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9 Ways Freelancers Can Keep – And Improve – Your Mental Health

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For years now being self-employed has been one of the fastest-growing trends in the world. Given all its benefits, no wonder more and more people are deciding to take the plunge and become freelancers.

What many freelancers don’t recognize before they begin, though, are the ways that working for yourself – which means working alone – can affect our mental health. It’s not until working alone begins to impact mental health, that people notice its negative consequences.

To avoid this common issue of working for yourself, keep reading and learn how to keep and even improve your mental health when you’re freelancing.

9 Mental Health Tips for Freelancers

two droplets hitting water

Try Co-Working

As though remote work wasn’t already a challenge, the pandemic made it even more demanding. Some freelancers have been struggling with loneliness and depression from being even more isolated than usual.

Fortunately, now that the pandemic is over, you can start getting out of the house as often as you like. Co-working is a great way to do this. Sharing an office with other freelancers will allow you to connect with others in a similar situation. Also, you can share experiences and freelancing tips. Once you change the scenery by renting a coworking space, you’ll start feeling much better.

Surround Yourself with People You Trust

Although remote work has many benefits, it also has a few downsides. Alienation is one of them. Not only extroverts experience it, but introverts as well.

For this reason, you need a support system. Surround yourself with people you trust the most — your partner, family, friends, or other freelancers. Don’t just reach out to them once, but maintain the relationships regularly via messages, Blink, video, or audio calls. Also, don’t forget to meet with them in person. Nothing beats the good old face-to-face interaction.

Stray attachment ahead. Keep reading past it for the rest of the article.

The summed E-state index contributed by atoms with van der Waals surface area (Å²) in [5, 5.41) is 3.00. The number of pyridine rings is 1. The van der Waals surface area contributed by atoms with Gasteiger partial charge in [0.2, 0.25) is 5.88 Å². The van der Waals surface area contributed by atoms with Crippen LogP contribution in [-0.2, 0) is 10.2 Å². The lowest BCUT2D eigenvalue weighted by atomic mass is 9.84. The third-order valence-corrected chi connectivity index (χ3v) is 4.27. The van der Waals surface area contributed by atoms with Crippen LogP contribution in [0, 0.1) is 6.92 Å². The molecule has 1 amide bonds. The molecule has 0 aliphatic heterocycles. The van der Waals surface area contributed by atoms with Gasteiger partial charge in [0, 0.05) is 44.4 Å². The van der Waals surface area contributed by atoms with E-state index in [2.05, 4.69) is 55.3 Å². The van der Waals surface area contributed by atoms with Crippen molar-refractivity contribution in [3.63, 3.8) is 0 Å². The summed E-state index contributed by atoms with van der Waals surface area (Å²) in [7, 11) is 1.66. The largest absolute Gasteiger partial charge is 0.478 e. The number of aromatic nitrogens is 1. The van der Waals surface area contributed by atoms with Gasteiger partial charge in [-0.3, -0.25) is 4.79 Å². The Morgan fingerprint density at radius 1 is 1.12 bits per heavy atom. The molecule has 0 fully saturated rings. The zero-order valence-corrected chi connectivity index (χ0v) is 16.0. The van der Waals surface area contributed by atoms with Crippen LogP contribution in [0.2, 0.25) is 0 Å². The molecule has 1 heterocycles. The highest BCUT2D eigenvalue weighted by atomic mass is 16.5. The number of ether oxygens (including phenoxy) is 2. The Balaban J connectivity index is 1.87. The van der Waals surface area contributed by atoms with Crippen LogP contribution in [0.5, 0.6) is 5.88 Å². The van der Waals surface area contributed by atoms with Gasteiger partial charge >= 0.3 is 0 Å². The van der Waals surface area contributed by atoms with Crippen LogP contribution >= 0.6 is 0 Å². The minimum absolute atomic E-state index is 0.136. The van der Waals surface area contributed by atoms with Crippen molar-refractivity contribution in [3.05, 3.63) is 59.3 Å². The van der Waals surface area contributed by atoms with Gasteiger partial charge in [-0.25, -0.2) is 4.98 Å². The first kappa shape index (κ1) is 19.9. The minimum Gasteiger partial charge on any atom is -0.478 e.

Sort Out Your Priorities

Freelancers can feel on edge because of the uncertainty self-employment brings.

The most demanding part of a freelancer’s job is finding freelance clients and taking advantage of business opportunities. As much as freelancing is uncertain, there’s no reason to feel tense or anxious all the time. In the long run, this can damage your mental health.

Try to remember all the reasons why you decided to start on the freelance path. You have goals and dreams. Keeping these in mind, set your priorities straight. You’ll be able to then focus on these priorities rather than on your temporary troubles. You’ll be better able to create a healthy balance between work and private life, and this will do your mental health a lot of good.

Outsource When Necessary

The beauty of freelancing in this day and time lies in the ability to outsource work when necessary.

Freelancers are always searching for new tasks and projects. Whenever you feel you can’t handle the workload by yourself, outsource a part of it to a virtual assistant or two.

Most freelancers avoid outsourcing because it means they have to share the earnings with others. Although it’s true, outsourcing is actually beneficial in situations like these. If you have too many projects to tackle, you may not be able to deliver. To keep your freelance business going and keep your inner peace, try hiring a virtual assistant when necessary.

Recognize and Please Your Needs

One of the best mental health tips is to recognize and please your needs.

You may not realize it, but mental health can show physical signs of deterioration. Stress, anxiety, weight changes, and hair loss are some of these signs. If they persist, they can compromise your freelance career and your health in general. Without a strict schedule, you can easily overwork yourself.

When you become aware of your needs and meet them daily, your health will be optimal. Avoid stress, remember to drink liquids, exercise, and get enough sleep. Only by taking care of yourself can you take care of your freelance clients too.

female freelancer writing in a mental health journal

Set Clear Boundaries

Clients usually assume you’re always at their disposal because you’re a freelancer.